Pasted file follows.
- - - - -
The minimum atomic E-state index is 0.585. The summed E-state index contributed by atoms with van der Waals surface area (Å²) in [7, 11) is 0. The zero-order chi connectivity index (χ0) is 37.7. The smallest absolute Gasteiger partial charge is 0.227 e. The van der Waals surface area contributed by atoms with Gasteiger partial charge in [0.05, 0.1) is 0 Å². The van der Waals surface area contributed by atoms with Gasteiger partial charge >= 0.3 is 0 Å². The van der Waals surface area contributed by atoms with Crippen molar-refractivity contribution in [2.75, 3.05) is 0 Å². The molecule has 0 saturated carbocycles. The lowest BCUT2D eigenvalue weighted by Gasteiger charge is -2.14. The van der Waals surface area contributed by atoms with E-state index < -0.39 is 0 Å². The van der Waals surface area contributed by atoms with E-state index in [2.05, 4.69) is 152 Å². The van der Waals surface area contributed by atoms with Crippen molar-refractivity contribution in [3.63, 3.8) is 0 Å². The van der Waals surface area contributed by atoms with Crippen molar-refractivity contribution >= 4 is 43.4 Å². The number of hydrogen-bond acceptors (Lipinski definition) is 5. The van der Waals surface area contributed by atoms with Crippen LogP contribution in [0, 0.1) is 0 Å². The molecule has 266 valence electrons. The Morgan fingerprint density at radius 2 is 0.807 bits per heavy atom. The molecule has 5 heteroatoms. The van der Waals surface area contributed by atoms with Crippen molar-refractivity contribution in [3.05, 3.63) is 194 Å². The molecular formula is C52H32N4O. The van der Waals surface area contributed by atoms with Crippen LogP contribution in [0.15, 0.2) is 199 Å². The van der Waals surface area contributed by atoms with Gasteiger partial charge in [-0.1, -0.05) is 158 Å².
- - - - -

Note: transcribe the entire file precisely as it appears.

The minimum atomic E-state index is 0.585. The summed E-state index contributed by atoms with van der Waals surface area (Å²) in [7, 11) is 0. The zero-order chi connectivity index (χ0) is 37.7. The smallest absolute Gasteiger partial charge is 0.227 e. The van der Waals surface area contributed by atoms with Gasteiger partial charge in [0.05, 0.1) is 0 Å². The van der Waals surface area contributed by atoms with Gasteiger partial charge >= 0.3 is 0 Å². The van der Waals surface area contributed by atoms with Crippen molar-refractivity contribution in [2.75, 3.05) is 0 Å². The molecule has 0 saturated carbocycles. The lowest BCUT2D eigenvalue weighted by Gasteiger charge is -2.14. The van der Waals surface area contributed by atoms with E-state index < -0.39 is 0 Å². The van der Waals surface area contributed by atoms with E-state index in [2.05, 4.69) is 152 Å². The van der Waals surface area contributed by atoms with Crippen molar-refractivity contribution in [3.63, 3.8) is 0 Å². The van der Waals surface area contributed by atoms with Crippen molar-refractivity contribution >= 4 is 43.4 Å². The number of hydrogen-bond acceptors (Lipinski definition) is 5. The van der Waals surface area contributed by atoms with Crippen LogP contribution in [0, 0.1) is 0 Å². The molecule has 266 valence electrons. The Morgan fingerprint density at radius 2 is 0.807 bits per heavy atom. The molecule has 5 heteroatoms. The van der Waals surface area contributed by atoms with Crippen molar-refractivity contribution in [3.05, 3.63) is 194 Å². The molecular formula is C52H32N4O. The van der Waals surface area contributed by atoms with Crippen LogP contribution in [0.15, 0.2) is 199 Å². The van der Waals surface area contributed by atoms with Gasteiger partial charge in [-0.1, -0.05) is 158 Å².